Hergé’s Tintin has fascinated both readers and viewers for decades. The boy detective, alongside his trusty dog Snowy, has gotten himself into infinite moments of peril and danger, the most recent of which has been directed by none other than blockbuster supremo Steven Spielberg.
After some innovative titles and some clever references to the famous cartoon Tintin, The Secret of the Unicorn jumps straight into action. After buying a highly sought-after model ship Tintin finds his flat broken into and is soon kidnapped and stowed on board a huge container ship by the masterfully evil Sakharine (Daniel Craig). Here he meets the drunken Captain Haddock (Andy Serkis) who holds the key to unlocking the Unicorn’s secrets… if only he could remember how.
The film packs in some heady air miles in its 107 minute runtime and its visuals really are second to none. Utilising the increasingly popular motion capture technique, The Secret of the Unicorn is visually stunning and its chase scenes provide wonderful eye candy. Whether he’s battling the treacherous waves or suffering the blistering heat of the desert, Tintin does it in glorious style that is evocative of its cartoon counterpart.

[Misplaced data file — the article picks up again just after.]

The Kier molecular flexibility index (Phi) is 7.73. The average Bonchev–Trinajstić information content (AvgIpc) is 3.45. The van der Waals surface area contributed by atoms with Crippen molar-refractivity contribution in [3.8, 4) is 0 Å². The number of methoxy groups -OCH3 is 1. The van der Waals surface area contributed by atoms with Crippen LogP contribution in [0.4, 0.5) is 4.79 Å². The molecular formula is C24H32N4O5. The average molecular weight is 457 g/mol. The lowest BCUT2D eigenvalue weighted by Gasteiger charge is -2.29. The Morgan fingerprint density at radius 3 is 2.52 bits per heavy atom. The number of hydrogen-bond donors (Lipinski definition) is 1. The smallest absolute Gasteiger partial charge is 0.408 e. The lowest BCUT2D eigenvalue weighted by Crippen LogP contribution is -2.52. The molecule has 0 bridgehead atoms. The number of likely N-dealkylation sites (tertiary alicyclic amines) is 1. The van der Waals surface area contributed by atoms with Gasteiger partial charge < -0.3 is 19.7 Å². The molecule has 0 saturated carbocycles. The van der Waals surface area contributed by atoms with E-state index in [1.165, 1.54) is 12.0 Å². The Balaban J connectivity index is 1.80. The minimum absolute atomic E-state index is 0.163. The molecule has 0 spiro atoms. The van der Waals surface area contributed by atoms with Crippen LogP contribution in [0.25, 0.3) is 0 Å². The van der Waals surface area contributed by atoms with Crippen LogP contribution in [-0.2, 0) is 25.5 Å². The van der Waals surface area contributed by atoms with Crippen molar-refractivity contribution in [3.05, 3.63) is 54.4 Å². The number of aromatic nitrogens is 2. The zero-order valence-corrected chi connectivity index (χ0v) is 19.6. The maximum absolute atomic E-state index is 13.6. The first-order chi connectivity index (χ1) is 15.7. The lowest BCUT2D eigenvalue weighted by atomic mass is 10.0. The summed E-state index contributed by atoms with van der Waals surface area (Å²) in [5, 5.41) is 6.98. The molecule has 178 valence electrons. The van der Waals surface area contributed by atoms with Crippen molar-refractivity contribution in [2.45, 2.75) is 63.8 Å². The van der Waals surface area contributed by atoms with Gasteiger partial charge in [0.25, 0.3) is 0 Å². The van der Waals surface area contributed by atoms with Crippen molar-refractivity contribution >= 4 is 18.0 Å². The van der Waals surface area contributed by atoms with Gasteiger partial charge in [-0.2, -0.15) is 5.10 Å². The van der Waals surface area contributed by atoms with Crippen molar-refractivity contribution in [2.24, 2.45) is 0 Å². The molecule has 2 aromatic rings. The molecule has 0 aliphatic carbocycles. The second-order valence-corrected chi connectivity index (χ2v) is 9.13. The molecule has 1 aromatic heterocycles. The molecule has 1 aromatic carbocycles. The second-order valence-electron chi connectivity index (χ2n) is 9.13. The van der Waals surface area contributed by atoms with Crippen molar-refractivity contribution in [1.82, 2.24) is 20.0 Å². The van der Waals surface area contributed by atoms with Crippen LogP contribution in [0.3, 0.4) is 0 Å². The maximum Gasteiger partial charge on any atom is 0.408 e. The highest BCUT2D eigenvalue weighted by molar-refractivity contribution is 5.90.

Despite its potent mix of a well-loved comic and world-famous director, the film doesn’t pack as hefty a punch as one might expect from one scripted by the powerful combination of Steven Moffat, Edgar Wright and Joe Cornish. Reminiscent of the rip-roaring adventures had by the likes of Indiana Jones, its storyline is captivating but the characters sometimes feel one dimensional, with Sakharine not getting enough screen time to shine as the film’s baddie.
Tintin’s constant companion Snowy provides an enjoyable watch in the testosterone heavy mix (only one female character has any real importance and she appears towards the end of the film) whilst Simon Pegg and Nick Frost do well as the bumbling Thompson and Thomson.
An enjoyable romp, The Secret of the Unicorn dabbles with that increasingly used open ending, leaving the Tintin franchise open for a sequel. Colourful and beautifully made, the adventures of Tintin will no doubt continue…
Best bit: Haddock’s sea-faring tales.
Best character: Snowy
#1 – When Spielberg first thought about adapting Tintin almost twenty years ago he wanted Jack Nicholson to play Captain Haddock.
#2 – It’s rumoured that the film’s producer Peter Jackson will direct the sequel…